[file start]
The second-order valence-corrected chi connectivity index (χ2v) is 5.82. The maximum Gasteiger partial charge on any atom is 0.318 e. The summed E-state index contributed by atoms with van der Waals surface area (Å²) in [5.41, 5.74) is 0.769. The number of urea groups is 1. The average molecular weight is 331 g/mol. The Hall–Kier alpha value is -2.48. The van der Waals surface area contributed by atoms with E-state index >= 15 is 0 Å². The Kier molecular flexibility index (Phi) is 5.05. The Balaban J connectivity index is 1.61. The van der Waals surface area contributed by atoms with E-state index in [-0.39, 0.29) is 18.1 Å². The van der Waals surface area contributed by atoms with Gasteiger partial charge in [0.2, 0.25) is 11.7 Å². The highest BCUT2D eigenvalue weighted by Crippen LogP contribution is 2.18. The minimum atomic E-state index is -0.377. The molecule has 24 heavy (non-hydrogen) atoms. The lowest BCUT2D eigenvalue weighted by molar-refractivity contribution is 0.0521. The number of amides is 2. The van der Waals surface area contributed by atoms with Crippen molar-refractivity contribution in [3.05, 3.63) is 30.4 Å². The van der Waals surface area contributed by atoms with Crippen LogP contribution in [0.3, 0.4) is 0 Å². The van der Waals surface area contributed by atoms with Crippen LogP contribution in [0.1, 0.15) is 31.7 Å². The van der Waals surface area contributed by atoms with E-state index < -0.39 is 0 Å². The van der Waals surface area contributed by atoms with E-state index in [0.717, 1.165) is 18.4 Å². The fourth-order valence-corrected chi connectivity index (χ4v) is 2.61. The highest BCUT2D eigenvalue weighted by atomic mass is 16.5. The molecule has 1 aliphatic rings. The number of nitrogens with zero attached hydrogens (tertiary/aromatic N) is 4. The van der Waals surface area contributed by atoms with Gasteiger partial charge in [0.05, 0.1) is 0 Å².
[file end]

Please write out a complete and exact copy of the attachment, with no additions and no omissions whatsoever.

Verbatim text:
The second-order valence-corrected chi connectivity index (χ2v) is 5.82. The maximum Gasteiger partial charge on any atom is 0.318 e. The summed E-state index contributed by atoms with van der Waals surface area (Å²) in [5.41, 5.74) is 0.769. The number of urea groups is 1. The average molecular weight is 331 g/mol. The Hall–Kier alpha value is -2.48. The van der Waals surface area contributed by atoms with E-state index >= 15 is 0 Å². The Kier molecular flexibility index (Phi) is 5.05. The Balaban J connectivity index is 1.61. The van der Waals surface area contributed by atoms with E-state index in [-0.39, 0.29) is 18.1 Å². The van der Waals surface area contributed by atoms with Gasteiger partial charge in [0.2, 0.25) is 11.7 Å². The highest BCUT2D eigenvalue weighted by Crippen LogP contribution is 2.18. The minimum atomic E-state index is -0.377. The molecule has 24 heavy (non-hydrogen) atoms. The lowest BCUT2D eigenvalue weighted by molar-refractivity contribution is 0.0521. The number of amides is 2. The van der Waals surface area contributed by atoms with Crippen molar-refractivity contribution in [3.05, 3.63) is 30.4 Å². The van der Waals surface area contributed by atoms with Crippen LogP contribution in [0.3, 0.4) is 0 Å². The van der Waals surface area contributed by atoms with Crippen LogP contribution in [0.1, 0.15) is 31.7 Å². The van der Waals surface area contributed by atoms with E-state index < -0.39 is 0 Å². The van der Waals surface area contributed by atoms with E-state index in [0.717, 1.165) is 18.4 Å². The fourth-order valence-corrected chi connectivity index (χ4v) is 2.61. The highest BCUT2D eigenvalue weighted by atomic mass is 16.5. The molecule has 1 aliphatic rings. The number of nitrogens with zero attached hydrogens (tertiary/aromatic N) is 4. The van der Waals surface area contributed by atoms with Gasteiger partial charge in [0.05, 0.1) is 0 Å².